As <kind-spec>, you can use the one-letter flag defined with --kinddef-<LANG>=<letter>,<name>,<description> option.



Defines a new user-defined language, <name>, to be parsed with regular expressions. Once defined, <name> may be used in other options taking language names.

<name> must consist of alphanumeric characters, ‘#’, or ‘+’ (‘[a-zA-Z0-9#+]+’). The graph characters other than ‘#’ and ‘+’ are disallowed (or reserved). Some of them ([-=:{.]) are disallowed because they can make the command line parser of ctags confused. The rest of them are just reserved for future extending ctags.

all is an exception. all as <name> is not acceptable. It is a reserved word. See the description of --kinds-(<LANG>|all)=[+|-](<kinds>|*) option in ctags(1) about how the reserved word is used.

NONE is another exception. NONE as <name> is not acceptable.

The names of built-in parsers are capitalized. When ctags evaluates an option in a command line, and chooses a parser, ctags uses the names of parsers in a case-insensitive way. Therefore, giving a name started from a lowercase character doesn’t help you to avoid the parser name confliction. However, in a tags file, ctags prints parser names in a case-sensitive way; it prints a parser name as specified in --langdef=<name> option. Therefore, we recommend you to give a name started from a lowercase character to your private optlib parser. With this convention, people can know where a tag entry in a tag file comes from a built-in parser or a private optlib parser.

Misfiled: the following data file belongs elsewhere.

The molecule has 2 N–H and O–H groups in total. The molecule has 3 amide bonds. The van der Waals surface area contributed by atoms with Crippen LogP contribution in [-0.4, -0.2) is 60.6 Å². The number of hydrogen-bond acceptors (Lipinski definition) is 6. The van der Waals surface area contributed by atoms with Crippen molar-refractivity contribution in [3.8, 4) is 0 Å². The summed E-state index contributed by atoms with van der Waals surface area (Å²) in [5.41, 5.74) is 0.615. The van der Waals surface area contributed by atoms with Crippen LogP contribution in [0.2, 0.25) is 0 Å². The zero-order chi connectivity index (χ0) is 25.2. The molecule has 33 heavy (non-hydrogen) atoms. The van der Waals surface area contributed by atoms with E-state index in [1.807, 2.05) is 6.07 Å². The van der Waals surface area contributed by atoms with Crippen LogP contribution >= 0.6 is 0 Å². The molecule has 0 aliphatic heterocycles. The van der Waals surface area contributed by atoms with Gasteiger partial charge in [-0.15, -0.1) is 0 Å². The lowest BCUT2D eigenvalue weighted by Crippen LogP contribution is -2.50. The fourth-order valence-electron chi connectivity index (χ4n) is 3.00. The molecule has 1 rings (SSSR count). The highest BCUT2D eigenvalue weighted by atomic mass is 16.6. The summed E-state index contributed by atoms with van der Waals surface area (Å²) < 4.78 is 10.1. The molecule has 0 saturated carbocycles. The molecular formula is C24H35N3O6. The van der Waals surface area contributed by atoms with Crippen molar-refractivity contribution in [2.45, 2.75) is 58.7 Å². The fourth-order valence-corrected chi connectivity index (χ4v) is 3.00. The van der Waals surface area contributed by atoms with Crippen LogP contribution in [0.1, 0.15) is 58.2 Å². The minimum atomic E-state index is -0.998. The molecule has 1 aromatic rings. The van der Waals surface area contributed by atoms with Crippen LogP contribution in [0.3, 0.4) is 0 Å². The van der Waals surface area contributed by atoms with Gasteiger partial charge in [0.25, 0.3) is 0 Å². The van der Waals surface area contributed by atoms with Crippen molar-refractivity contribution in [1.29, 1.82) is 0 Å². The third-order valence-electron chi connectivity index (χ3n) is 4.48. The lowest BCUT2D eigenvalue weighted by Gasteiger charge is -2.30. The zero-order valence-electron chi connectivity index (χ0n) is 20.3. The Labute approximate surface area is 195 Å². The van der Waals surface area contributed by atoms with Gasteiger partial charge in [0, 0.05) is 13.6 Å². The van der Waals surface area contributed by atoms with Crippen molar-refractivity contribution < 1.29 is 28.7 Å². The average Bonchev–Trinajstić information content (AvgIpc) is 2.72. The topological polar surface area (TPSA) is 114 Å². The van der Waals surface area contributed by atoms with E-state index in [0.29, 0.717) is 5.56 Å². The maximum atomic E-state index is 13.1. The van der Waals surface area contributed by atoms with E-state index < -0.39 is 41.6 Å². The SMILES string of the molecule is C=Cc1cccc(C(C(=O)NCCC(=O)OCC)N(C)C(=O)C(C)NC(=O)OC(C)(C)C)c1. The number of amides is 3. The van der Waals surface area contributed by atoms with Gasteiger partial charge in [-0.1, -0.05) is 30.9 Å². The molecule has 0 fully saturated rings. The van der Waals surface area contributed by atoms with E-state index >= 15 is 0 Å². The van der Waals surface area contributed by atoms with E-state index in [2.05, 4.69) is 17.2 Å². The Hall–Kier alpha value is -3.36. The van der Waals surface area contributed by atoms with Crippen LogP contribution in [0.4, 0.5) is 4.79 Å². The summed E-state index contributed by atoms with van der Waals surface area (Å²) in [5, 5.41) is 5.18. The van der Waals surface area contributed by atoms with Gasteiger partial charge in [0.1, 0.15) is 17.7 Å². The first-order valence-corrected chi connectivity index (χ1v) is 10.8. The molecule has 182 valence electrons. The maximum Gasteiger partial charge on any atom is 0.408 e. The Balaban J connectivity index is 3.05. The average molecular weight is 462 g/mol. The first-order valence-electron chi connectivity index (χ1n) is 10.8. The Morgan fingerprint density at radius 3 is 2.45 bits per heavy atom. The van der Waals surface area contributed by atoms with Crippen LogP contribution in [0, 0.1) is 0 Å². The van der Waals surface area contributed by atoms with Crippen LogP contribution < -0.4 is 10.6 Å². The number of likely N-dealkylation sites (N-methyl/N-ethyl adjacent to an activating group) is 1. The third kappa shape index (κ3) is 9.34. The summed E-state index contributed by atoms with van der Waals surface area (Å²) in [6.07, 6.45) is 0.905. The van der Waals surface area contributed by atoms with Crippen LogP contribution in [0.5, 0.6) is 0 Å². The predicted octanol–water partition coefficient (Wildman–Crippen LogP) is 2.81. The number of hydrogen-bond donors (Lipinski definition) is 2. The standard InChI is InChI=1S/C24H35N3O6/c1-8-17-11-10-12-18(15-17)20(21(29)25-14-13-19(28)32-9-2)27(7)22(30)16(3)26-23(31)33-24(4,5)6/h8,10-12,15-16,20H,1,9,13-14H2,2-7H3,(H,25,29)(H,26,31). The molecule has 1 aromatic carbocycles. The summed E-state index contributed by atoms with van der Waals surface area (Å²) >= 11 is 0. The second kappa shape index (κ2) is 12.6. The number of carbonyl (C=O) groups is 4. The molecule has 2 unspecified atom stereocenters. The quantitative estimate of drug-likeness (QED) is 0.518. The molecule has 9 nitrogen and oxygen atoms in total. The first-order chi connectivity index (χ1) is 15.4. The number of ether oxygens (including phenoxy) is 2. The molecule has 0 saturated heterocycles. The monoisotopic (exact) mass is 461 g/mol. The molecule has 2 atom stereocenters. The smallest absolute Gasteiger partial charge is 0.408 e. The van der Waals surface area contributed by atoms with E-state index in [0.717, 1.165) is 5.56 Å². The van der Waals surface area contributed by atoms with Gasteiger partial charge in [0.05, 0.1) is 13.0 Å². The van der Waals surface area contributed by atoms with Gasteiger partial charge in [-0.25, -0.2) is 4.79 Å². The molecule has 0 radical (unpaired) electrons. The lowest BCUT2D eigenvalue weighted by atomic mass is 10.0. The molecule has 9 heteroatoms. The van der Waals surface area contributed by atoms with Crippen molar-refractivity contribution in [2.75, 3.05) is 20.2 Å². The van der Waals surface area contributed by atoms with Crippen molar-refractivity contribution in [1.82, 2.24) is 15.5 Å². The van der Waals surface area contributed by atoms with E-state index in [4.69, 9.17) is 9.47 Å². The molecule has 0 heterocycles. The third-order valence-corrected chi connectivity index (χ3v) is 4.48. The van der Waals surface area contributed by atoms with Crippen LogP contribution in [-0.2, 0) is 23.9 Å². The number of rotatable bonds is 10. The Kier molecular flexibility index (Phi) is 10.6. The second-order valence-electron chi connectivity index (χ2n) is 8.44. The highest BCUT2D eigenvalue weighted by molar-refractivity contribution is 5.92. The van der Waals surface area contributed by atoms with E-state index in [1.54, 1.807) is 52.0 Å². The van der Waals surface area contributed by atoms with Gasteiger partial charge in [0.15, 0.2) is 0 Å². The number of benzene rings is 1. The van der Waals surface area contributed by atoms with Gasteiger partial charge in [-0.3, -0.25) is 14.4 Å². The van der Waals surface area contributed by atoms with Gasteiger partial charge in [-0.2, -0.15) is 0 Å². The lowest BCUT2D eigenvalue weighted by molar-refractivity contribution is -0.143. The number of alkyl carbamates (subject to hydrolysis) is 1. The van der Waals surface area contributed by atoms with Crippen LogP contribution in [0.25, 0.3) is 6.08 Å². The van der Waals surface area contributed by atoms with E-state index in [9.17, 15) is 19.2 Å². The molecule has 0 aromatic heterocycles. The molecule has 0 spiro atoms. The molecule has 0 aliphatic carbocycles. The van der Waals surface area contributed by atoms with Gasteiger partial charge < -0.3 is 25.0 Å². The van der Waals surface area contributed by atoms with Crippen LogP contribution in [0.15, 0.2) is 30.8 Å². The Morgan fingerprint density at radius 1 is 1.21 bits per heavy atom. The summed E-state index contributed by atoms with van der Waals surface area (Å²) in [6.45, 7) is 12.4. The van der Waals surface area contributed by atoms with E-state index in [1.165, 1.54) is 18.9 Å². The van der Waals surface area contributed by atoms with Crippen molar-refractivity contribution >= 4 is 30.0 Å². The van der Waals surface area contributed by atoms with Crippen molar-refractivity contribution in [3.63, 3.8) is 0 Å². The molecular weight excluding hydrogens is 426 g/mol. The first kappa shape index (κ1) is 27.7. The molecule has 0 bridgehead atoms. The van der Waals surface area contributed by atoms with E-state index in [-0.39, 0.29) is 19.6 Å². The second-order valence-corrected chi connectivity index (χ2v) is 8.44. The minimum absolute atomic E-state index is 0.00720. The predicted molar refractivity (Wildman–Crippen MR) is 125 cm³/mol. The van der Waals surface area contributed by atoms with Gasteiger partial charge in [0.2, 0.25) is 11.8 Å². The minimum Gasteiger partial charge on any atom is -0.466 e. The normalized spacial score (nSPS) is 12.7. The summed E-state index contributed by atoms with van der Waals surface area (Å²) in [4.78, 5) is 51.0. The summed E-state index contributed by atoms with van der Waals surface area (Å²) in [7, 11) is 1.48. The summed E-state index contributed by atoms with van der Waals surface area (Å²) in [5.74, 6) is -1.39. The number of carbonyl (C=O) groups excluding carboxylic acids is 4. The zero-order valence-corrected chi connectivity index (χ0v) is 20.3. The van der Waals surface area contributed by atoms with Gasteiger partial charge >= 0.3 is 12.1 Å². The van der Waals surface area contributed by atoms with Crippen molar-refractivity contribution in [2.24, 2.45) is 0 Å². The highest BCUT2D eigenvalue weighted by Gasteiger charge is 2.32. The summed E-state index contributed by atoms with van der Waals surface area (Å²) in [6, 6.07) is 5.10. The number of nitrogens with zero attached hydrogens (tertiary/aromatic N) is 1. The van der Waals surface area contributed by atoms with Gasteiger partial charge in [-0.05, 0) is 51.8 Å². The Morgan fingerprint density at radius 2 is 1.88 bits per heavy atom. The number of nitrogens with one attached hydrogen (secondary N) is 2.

Define a kind for <LANG>. Be not confused this with --kinds-<LANG>.

<letter> must be an alphabetical character (‘[a-zA-EG-Z]’) other than “F”. “F” has been reserved for representing a file since Exuberant Ctags.

<name> must start with an alphabetic character, and the rest must be alphanumeric (‘[a-zA-Z][a-zA-Z0-9]*’). Do not use “file” as <name>. It has been reserved for representing a file since Exuberant Ctags.

Note that using a number character in a <name> violates the version 2 of tags file format though ctags accepts it. For more detail, see tags(5).